In Janeites and Austen L, Diane Reynolds wrote the following earlier today:
"I find it interesting that James died only a few years after Jane Austen and that Henry knew by autumn, 1817 that James was, in fact, dying. I wonder if it was a similar malady, given that the Addison disease diagnosis for JA is speculative. Henry does sound like Mary Crawford ..."
Yes, Diane, Henry Austen does sound like Mary Crawford when he licks his chops at the prospect of another person's death giving him a benefit, but otherwise, the better fit, to me, for Henry Austen is Edmund Bertram, not Mary Crawford.
Edmund, as I have often written, is very much a self-deceiving hypocrite and spineless weasel, and it is in fact he who _actually_ benefits from the death of another clergyman, which allows him to suddenly and conveniently succeed to a lucrative living. And, also like Henry Austen's deathly fantasy, it is not a stranger who dies, it is someone well known to him--Dr. Grant, the longtime clergyman at Mansfield Park, and the _brother_ (in law) of the woman Edmund wanted to marry.
And here's the best (or worst) part---the woman Edmund wanted to marry is of course Mary Crawford, who is, as everyone knows, strongly modeled on Eliza Hancock Austen, Henry Austen’s first wife, who died just before JA began to write Mansfield Park! (and, as I've suggested before, that means Admiral Crawford is modeled on Warren Hastings!)
So, no wonder Henry Austen made such a big deal in his Biographical Notice that Jane Austen did not have real people in mind when she wrote her characters--it was his life most of all which was on display in MP!
Jane Austen was a true mentalist, she had everyone around her pegged...
Speaking of which, I was thinking some more about the two Mrs. Norrises, and realized how it relates to this modeling of MP's characters on the Austen family:
Who are the two Mrs. Norrises?
First, the bad one we all know; and
Second, the good one of whom Anielka Briggs gave the world its first glimpse a few years ago.
Then I, two weeks ago, added another significant wrinkle, and some strong textual underpinning, to that glimpse, when I wrote, in relevant part, about Mrs. Norris channeling the good Cottager's Wife from Lover's Vows, when Mrs. Norris chimes in to pressure Fanny to play that very same part:
"If we merely go by the words she speaks and their apparent literal meaning, then Mrs. Norris is being horrible to Fanny, trying to make her feel guilty about something that should be Fanny’s perfect right as a young adult with a mind of her own; i.e., not to perform in a play if it would be upsetting for her to do so, as would clearly be the case here.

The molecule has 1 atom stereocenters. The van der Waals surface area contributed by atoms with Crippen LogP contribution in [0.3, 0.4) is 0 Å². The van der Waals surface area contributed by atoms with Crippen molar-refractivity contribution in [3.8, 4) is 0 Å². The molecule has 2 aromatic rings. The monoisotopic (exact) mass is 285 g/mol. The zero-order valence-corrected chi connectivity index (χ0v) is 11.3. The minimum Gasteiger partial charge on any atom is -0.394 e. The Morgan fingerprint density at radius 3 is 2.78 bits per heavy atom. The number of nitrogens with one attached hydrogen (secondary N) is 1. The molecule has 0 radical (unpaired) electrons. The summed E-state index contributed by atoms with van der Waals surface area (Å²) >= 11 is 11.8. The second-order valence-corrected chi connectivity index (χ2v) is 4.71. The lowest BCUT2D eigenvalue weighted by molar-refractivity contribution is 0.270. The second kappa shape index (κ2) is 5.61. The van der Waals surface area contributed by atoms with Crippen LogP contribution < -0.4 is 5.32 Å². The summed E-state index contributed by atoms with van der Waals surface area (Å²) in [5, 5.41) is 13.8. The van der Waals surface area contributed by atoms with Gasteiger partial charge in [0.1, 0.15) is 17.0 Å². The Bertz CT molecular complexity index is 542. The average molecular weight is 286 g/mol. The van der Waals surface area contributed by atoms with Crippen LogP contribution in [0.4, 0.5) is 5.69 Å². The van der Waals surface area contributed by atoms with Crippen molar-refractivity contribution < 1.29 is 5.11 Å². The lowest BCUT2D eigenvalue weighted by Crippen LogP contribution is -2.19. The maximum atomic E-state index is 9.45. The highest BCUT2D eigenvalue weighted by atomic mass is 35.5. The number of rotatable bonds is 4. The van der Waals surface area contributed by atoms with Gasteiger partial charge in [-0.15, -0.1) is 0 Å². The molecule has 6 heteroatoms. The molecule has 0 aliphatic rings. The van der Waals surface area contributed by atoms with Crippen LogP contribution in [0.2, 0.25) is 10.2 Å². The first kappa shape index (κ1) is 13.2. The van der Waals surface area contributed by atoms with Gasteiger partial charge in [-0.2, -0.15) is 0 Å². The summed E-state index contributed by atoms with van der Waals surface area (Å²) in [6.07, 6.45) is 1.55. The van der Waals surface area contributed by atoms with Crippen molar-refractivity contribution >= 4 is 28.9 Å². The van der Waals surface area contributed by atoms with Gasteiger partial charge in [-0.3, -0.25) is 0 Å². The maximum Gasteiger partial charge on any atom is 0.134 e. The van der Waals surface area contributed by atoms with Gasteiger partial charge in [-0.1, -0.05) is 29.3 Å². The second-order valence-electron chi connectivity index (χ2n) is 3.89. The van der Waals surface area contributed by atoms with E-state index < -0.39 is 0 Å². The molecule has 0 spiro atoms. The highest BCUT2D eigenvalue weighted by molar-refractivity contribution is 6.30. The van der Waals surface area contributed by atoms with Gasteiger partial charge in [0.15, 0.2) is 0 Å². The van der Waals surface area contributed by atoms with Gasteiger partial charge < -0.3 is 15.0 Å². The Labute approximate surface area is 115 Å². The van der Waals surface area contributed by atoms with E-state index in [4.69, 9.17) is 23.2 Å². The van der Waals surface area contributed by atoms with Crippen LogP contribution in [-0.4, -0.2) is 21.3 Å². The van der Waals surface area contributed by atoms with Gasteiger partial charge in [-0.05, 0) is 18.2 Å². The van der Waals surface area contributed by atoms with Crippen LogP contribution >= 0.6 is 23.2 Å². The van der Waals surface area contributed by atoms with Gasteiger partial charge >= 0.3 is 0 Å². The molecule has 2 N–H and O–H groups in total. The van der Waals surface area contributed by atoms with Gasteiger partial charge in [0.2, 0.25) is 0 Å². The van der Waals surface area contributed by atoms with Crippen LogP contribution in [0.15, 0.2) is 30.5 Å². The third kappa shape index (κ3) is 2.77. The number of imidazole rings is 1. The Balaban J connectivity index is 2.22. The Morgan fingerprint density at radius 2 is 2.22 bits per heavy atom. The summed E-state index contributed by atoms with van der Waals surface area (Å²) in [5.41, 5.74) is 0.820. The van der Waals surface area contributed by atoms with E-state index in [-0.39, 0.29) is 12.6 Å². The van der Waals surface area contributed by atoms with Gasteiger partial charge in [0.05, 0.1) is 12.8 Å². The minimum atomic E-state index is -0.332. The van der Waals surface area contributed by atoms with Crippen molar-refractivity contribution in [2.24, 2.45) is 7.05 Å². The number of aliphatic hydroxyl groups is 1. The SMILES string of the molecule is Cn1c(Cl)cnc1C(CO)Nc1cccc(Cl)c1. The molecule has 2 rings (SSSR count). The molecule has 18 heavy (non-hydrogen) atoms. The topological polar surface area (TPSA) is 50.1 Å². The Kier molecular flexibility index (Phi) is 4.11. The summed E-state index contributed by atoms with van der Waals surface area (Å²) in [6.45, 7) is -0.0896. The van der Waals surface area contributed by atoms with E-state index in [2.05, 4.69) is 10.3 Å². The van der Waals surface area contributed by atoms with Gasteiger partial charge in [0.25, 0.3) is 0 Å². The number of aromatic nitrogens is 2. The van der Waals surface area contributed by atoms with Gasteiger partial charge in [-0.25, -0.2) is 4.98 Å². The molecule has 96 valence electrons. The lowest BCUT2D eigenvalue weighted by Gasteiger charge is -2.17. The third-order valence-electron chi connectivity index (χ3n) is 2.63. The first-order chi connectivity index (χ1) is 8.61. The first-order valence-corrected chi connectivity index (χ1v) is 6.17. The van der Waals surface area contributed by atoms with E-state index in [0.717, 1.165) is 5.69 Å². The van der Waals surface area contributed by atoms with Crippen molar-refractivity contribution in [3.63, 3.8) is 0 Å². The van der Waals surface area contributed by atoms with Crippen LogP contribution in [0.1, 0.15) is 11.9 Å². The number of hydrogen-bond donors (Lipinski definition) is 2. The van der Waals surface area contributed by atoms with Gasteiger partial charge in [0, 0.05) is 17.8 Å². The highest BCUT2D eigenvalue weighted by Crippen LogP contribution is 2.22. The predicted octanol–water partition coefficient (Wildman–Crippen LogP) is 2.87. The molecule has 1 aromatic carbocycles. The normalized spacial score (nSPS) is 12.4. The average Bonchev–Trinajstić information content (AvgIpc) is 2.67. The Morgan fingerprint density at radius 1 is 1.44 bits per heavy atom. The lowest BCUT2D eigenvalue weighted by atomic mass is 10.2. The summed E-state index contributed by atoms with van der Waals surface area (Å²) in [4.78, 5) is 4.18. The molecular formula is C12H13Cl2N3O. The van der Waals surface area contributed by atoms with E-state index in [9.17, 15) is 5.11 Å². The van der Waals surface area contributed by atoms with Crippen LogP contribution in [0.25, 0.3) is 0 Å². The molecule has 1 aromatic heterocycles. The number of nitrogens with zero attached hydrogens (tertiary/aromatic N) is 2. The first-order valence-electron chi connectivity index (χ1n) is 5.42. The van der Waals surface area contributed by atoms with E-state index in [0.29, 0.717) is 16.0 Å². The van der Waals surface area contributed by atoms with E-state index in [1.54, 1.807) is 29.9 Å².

But…if we go by the effect of what Mrs. Norris says, it takes on a whole different meaning. Or, put another way, in light of Michael Chwe’s new book Jane Austen Game Theorist, what if we look at Mrs. Norris as being concerned only with the outcome or end she achieves for Fanny, regardless of the means Mrs. Norris has to employ, thinking outside the box, in order to achieve it.
In this case, the effect of Mrs. Norris’s intervention is immediate and decisive. The rest of the family backs off at once, and leaves Fanny in peace. And then they don’t revisit it again for a while—and then, only re-present the request to Fanny in a blunted form that Fanny actually can tolerate—even though she never does wind up having to do it at all—but I think Fanny has Tom to thank for that, not Mrs. Norris.
So in the end of the day, in a strange way, Mrs. Norris has “saved” Fanny—and is willing not only to be thanked for it ten thousand times, but to be thought of very badly by the rest of the family for her ogre-like behavior toward Fanny.
And doesn’t that make Mrs. Norris a great deal like the selfless, generous Cottager’s Wife in Lovers Vows? And that, I suggest, is exactly what Jane Austen was “telling” us by having Mrs. Norris speak the very same words that Cottager’s Wife spoke! And then adding to the juicy covert irony of it all, by having Mrs. Norris echo Cottager’s Wife in the very words Mrs. Norris speaks which enable Fanny to avoid playing the role she so desperately seeks to avoid playing, that of Cottager’s Wife!" END OF QUOTE FROM MY OWN PRIOR BLOG POST
And that brings me to the Austen family business in all of this---this dichotomy between two alternative versions of Mrs. Norris can be related directly to the Austens in a very intriguing way.
First, the bad Mrs. Norris is Mary Lloyd Austen, who marries a clergyman, and abuses Fanny Price (representing Anna Austen) the girl who is brought under her care at a young age.
Second, the good Mrs. Norris is Jane Austen, who is unmarried, who occasionally says bad things about her niece (again, Anna Austen), but who does it for that niece's benefit--as I have previously suggested, JA several times wrote judgmental things about Anna Austen in letters to Fanny Knight, but JA did this so that Fanny would not be jealous of Anna, and therefore Fanny, the heiress, would be nicer to Anna when Jane was dead and could no longer watch out for Anna.
Boy, Jane Austen's acumen, imagination and foresight were all unsurpassed!
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